The ending is satisfying, in that every bad person has actually been killed. All the people left are actually good people, including Bronn who is often driven by self-interest but hasn’t actually done anything bad.
“Game of Thrones” has finally ended after eight seasons and seventy-one episodes, all with an episode that sees major developments take place within the blink of an eye (characteristic of this final season).
Before anything, a deserved applause to the actors whose phenomenal acting sold to us plot and character developments that were rushed and unearned.
Daenerys (Emilia Clarke), in a monologue after burning down King’s Landing, indicates that the carnage is far from over. There are still people to free in Winterfell, the Riverlands, Dorne, she says. Of course, given that Dany’s gone mad, as seen in the previous episode “The Bells,” people to free means people to burn. Welp!
There, too, we see Tyrion (Peter Dinklage)give up his role as Hand of the Queen. Before then, he has somehow intuited where his siblings Jaime (Nikolaj Coster-Waldau) and Cersei (Lena Headey) passed, and although the Red Keep caved over their heads, he only needs to overturn a few stones to find their bodies. But, you know, this is the final episode. Let’s forgive and forget and enjoy.
Anyway, he gives Dany the cold stare, telling her that she burned innocent people. She orders his arrest and into a cell(ar?) he goes.
Jon Snow (Kit Harington) really sells the forlorn loverboy act. He’s looking for a reason to believe in Dany, to believe she’s not a bad person. But he is a noble man, and he can’t stare the truth in the face for too long and deny it, especially not when he visits Tyrion in his cell and that one hammers him over the head with facts: more people are going to die if he doesn’t do something.
Jon tries over and over to have Dany convince him that more carnage isn’t coming. He says this, then says that; points out this, then that… but Daenerys is resolute in burning everything to the ground. Fire and blood is really what she’s hungry for. There’s a kiss, then a sudden shudder that indicates Jon’s done the job: driven a blade through her heart. Just like that, Daenerys is dead. Of course, this makes us return to us seeing King’s Landing fall through Arya’s (Maisie Williams) eyes. What was the entire video game sequence—complete with waiting white horse—for then? Still, last episode. Forgive and forget and enjoy.
Drogon, from the outside, can feel his mother has been killed. See, even the dragons on “Game of Thrones” can act! The fury on dragon’s face, its scales bristling. But then he melts the Iron Throne and leaves his mother’s killer standing. It’s … weird. Let’s choose to believe Drogon understands that his mother’s killer really is that throne. It’s what made her mad. You know, in the spirit of forgiving and forgetting and enjoying. Also, the Iron Throne turning to butter was mighty satisfying. A case of Rest in peace Aunty. The evil you have done in this world is enough.
Next thing we see is Grey Worm (Jacob Anderson) taking Tyrion out of his cell and presenting him before the lords and ladies of the seven kingdoms. See, so many questions. Jon kills Dany and the Unsullied and Dothraki just jail him, leave him be. For why, exactly? When have they ever been a people of justice by trial? And they didn’t need him for bargaining power, so that too is out of it. And you present Tyrion before … see, forgiving and forgetting and enjoying.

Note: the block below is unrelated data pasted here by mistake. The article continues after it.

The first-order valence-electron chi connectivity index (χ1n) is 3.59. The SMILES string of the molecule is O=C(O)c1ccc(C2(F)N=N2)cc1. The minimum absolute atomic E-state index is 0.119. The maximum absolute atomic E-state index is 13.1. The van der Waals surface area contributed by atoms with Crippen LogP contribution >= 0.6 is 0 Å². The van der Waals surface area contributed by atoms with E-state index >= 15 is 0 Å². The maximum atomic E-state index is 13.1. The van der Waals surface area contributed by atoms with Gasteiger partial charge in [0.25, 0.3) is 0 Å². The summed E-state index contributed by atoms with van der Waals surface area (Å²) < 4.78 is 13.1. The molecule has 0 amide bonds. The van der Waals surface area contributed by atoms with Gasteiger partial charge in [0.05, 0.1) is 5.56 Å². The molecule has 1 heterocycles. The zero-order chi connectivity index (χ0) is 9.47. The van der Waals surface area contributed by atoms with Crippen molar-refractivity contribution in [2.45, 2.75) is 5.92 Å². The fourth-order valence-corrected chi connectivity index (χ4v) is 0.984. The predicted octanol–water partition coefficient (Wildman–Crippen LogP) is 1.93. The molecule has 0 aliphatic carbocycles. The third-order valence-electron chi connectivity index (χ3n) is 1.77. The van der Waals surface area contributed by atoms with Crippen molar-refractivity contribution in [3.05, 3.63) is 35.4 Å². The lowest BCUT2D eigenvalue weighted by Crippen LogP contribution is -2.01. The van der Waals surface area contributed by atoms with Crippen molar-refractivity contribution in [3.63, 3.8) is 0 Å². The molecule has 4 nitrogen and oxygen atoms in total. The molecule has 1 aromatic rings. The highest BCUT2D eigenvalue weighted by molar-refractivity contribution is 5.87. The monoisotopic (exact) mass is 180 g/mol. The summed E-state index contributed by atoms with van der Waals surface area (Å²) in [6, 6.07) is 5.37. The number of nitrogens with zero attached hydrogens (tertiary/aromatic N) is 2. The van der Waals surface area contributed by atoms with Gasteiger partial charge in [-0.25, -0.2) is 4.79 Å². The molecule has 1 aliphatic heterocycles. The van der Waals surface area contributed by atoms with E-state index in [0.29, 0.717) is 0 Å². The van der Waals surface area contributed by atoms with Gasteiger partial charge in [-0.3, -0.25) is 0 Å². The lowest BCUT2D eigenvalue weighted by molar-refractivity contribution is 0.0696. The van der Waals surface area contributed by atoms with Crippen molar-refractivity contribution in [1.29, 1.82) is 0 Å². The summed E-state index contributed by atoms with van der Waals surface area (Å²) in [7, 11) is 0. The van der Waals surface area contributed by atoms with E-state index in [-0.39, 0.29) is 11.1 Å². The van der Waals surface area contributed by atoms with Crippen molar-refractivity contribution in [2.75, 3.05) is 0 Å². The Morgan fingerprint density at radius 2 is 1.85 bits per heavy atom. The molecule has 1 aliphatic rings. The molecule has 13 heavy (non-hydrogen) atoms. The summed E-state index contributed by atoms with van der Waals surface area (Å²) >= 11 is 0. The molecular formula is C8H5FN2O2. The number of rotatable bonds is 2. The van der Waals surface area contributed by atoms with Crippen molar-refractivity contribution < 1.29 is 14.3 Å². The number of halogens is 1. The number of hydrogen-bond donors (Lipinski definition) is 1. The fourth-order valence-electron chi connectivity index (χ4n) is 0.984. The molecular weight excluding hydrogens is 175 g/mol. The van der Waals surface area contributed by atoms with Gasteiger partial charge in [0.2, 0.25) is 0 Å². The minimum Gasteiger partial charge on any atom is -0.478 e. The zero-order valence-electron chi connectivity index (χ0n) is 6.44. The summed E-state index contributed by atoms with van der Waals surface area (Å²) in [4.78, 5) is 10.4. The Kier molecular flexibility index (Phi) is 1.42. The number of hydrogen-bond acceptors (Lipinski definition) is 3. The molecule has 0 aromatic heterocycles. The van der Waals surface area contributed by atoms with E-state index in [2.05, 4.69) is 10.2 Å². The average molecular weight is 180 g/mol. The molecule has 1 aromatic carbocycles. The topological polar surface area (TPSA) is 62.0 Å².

Much talking is done, and Sansa (Sophie Turner) shutting down her uncle Edmure Tully’s (Tobias Menzies) pitch of becoming the first elected king of Westeros was much needed comic relief, but somehow Tyrion strongly suggests that Bran (Isaac Hempstead-Wright) should be made king, and everyone agrees. And although a northman, a Stark, is being made king of the seven kingdoms, somehow, the North, led by the Starks, somehow gets to be an independent nation. Still: forgiving; forgetting; enjoying.
It’s tying the ribbons from then on: Brienne (Gwendoline Christie) fills Jamie’s Knight Book, stating that he died in the arms of the woman he loved. (No lies, would have been more satisfying to see something like “This s***head is an incestous goat and…” You get the idea.)
Bronn (Jerome Flynn), the real winner of the show if we’re being honest, returns to King’s Landing and is made master of coin. Davos (Liam Cunningham) is also on the council, as is Brienne and Sam (John Bradley). Tyrion is hand of the king.
The Unsullied sail to Naath, Grey Worm leading them to the home of his babe Missandei (Nathalie Emmanuel). The Dothraki, well, we see them standing to the side as Jon leaves, and we don’t quite know what happens with them. But, you know: forgiving, forgetting, enjoying.
Arya decides to sail west of Westeros, where all the maps end, and we see Sansa named Queen of the North (with a cute little crown). Jon, who has been made to take the black, rides even more North, outside the wall, with the Free Folk (a k.a Wildlings).
The ending is satisfying, in that every bad person has actually been killed. All the people left are actually good people, including Bronn who is often driven by self-interest but hasn’t actually done anything bad. Another thing: When Bran is suggested as the leader, he states that he’s unable to have children, and Tyrion says this is a good thing. This may be taken to mean that the king of the Seven Kingdom will henceforth be chosen, and will not be an inheritance.
When Dany met Tyrion in the sixth season, she talked about the house of the Seven Kingdoms being spokes of a wheel. She’s going to break the wheel, she said. Seems like she did just that.